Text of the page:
Jet Fighters of the Great White North

“Sic Itur ad Astra”

Happy birthday Canada!

Throughout history, Canada has been one of a number of leaders in military aviation, especially with the coming of the era of fighter jet aircraft. In honor of the Royal Canadian Air Force and Canada Day, here’s a brief look at the various fighter/interceptor jets flown by the RCAF over the years, beginning in the late 1940s and carrying to today!

Boeing (McDonnell Douglas) CF-188 Hornet

Two Canadian Forces 410 Squadron CF-188B Hornet fighter flying over the Utah Test and Training Range (USA) for planned engagements during the "Tiger Meet of the Americas" on 9 August 2001. The first aircraft is painted in a special scheme commemorating the 60th anniversary of 410 Squadron. USAF Photograph by SSgt Greg L. Davis.

Two Canadian Forces 410 Squadron CF-188B Hornet fighter flying over the Utah Test and Training Range (USA) for planned engagements during the “Tiger Meet of the Americas” on 9 August 2001. The first aircraft is painted in a special scheme commemorating the 60th anniversary of 410 Squadron. USAF Photograph by SSgt Greg L. Davis.

The winner of the New Fighter Aircraft competition for Air Command (the RCAF’s designation from 1975 to 2011), McDonnell Douglas’s F/A-18 Hornet was selected in 1980 as the fighter to replace all Canadian fighters in service. Retaining most of its features that make it an effective carrier-based fighter, the RCAF’s Hornets fly with a tailhook for short-field arrested landings, and strengthened landing gear for northern undeveloped-airfield landings. Upgrades over its service life have included radio and radar modernization, cockpit overhauls and new mission computer hardware and software. Since their introduction to Air Command/RCAF, the CF-188 has flown in support of a number of NATO operations overseas, including the Gulf War in 1991, the Kosovo War in that same decade, and Operation Enduring Freedom in Afghanistan. It is scheduled to be replaced by a yet-to-be-determined fighter in the next six to eight years.

Canadair CF-5 (CF-116) Freedom Fighter

CF-5A. DND Photograph.

CF-5A. DND Photograph.

The Northrop F-5 was produced under license as a light tactical attack aircraft, able to be refitted to the reconnaissance and training role for the RCAF. It featured a number of modifications that made it better suited to flying in Canadian service, including a newer nose gear, Orenda-built J85-15 engines, a brand new navigation system and an interchangeable nose pod that could house surveillance cameras. Though the acquisition of the aircraft was viewed as a step-back of sorts for the RCAF, it was well-received into Air Command (the new name of the RCAF after the amalgamation of the Canadian military into one unified service). As Air Command gradually phased out the aircraft, use of the CF-5 shifted towards functioning as a lead-in trainer for the F/A-18. All CF-5s were removed from service by 1995.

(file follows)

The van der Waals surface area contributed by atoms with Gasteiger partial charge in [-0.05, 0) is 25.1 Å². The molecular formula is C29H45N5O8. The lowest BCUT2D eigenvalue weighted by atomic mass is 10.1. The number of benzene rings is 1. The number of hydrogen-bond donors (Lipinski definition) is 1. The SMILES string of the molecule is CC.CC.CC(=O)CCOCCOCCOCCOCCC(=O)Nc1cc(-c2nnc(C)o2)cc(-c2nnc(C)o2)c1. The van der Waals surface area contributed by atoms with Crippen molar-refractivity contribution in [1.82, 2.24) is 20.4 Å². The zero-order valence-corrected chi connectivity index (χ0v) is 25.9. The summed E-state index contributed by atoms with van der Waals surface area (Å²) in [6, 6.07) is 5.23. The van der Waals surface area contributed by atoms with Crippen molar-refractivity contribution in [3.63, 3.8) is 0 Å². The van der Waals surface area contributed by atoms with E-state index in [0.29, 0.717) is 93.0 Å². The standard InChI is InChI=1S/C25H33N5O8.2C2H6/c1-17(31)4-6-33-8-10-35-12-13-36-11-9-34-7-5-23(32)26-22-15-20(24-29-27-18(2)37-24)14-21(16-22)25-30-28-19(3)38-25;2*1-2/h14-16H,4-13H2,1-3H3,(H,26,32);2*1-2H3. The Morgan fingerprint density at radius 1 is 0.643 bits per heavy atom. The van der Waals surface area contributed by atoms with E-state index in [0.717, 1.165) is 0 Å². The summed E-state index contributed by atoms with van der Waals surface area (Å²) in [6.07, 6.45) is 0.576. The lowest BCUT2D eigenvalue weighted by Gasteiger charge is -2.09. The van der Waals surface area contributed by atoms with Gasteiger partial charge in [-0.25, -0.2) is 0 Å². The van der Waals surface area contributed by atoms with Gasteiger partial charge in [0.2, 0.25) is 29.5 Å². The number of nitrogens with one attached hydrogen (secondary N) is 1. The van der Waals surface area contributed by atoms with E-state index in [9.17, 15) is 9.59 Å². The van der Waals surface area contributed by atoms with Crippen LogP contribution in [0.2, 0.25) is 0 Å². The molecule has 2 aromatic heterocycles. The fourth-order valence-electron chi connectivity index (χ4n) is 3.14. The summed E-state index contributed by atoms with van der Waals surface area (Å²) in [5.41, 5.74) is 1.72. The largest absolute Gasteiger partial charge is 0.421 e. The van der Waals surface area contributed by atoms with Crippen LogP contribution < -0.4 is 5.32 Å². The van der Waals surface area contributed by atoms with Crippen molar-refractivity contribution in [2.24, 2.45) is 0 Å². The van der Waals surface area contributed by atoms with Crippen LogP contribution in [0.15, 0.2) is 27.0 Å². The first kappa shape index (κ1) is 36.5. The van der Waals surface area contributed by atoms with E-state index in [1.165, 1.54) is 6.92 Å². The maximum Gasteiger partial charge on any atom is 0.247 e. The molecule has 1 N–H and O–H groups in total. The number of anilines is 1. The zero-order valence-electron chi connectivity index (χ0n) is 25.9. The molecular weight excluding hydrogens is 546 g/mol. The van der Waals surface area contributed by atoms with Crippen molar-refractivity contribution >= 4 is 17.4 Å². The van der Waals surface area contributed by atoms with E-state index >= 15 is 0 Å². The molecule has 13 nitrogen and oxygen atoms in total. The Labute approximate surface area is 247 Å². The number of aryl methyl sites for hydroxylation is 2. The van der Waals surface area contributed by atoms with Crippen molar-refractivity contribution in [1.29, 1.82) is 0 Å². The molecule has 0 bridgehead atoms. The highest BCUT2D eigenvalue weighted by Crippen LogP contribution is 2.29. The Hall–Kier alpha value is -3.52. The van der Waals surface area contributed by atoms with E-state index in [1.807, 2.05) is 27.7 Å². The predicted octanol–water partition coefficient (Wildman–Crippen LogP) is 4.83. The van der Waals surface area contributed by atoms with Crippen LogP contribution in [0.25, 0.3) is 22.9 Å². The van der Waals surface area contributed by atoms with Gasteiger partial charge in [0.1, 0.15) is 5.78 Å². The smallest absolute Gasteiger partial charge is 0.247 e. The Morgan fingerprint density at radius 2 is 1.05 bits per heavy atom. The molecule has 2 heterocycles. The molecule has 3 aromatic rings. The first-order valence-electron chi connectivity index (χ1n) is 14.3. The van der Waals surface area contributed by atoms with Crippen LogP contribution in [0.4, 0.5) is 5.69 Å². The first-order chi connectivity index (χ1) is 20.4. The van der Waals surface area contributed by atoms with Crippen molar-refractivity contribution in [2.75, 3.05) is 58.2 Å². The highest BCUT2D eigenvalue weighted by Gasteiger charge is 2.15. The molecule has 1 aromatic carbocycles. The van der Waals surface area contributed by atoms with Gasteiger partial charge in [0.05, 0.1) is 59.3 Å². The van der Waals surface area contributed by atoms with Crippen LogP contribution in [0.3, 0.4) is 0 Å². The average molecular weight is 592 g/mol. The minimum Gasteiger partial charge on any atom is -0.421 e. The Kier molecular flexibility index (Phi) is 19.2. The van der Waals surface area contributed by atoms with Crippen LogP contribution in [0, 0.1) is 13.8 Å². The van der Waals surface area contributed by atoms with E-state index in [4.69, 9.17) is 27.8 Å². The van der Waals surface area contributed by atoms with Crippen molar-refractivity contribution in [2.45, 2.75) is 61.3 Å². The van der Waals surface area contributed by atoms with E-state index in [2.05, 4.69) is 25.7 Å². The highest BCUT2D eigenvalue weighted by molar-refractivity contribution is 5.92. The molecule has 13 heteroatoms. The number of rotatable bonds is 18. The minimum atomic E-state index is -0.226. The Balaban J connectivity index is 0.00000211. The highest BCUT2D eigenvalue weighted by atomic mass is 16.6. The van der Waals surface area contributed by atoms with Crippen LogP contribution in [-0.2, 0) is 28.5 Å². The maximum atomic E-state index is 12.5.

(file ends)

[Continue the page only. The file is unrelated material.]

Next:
McDonnell CF-101 Voodoo


A McDonnell CF-101B Voodoo from 409 “Nighthawk” Squadron, CFB Comox, on the ramp at Canadian Forces Base Moose Jaw in the spring of 1982. DND Photograph.

The CF-101 was the controversial replacement for the canceled Avro CF-105 Arrow and the older CF-100 Canuck, superseding the latter in all-weather fighter squadrons of the RCAF. Far more maneuverable than the Arrow, the Voodoo was able to carry a diverse weapons payload including nuclear-tipped missiles and rockets. Despite the initial controversy and ill-feelings towards the American-designed and -built interceptor, the Voodoo eventually became well-liked by RCAF pilots. The Voodoo, along with the Starfighter and Freedom Fighter were all replaced in Canadian service with the F/A-18 Hornet in the 1980s.

Canadair CF-104 (CF-111/CL-90) Starfighter


417 Sqn CF-104 at CFB Moose Jaw in 1982. Author unknown.

The Lockheed F-104 was Canada’s next choice in jet-powered fighter aviation, once again license-built by Canadair. Modifications led to the CF-111 (as it was initially designated by the RCAF) functioning in the reconnaissance/nuclear strike role, instead of interception and ground attack as originally planned. First taking to the skies in mid-1961 and being introduced to service in 1962, the Starfighter flew a fairly controversial career (due to an incredibly-high accident rate, especially with European users) with the RCAF before being replaced by the McDonnell Douglas F/A-18 Hornet as Canada’s next frontline fighter.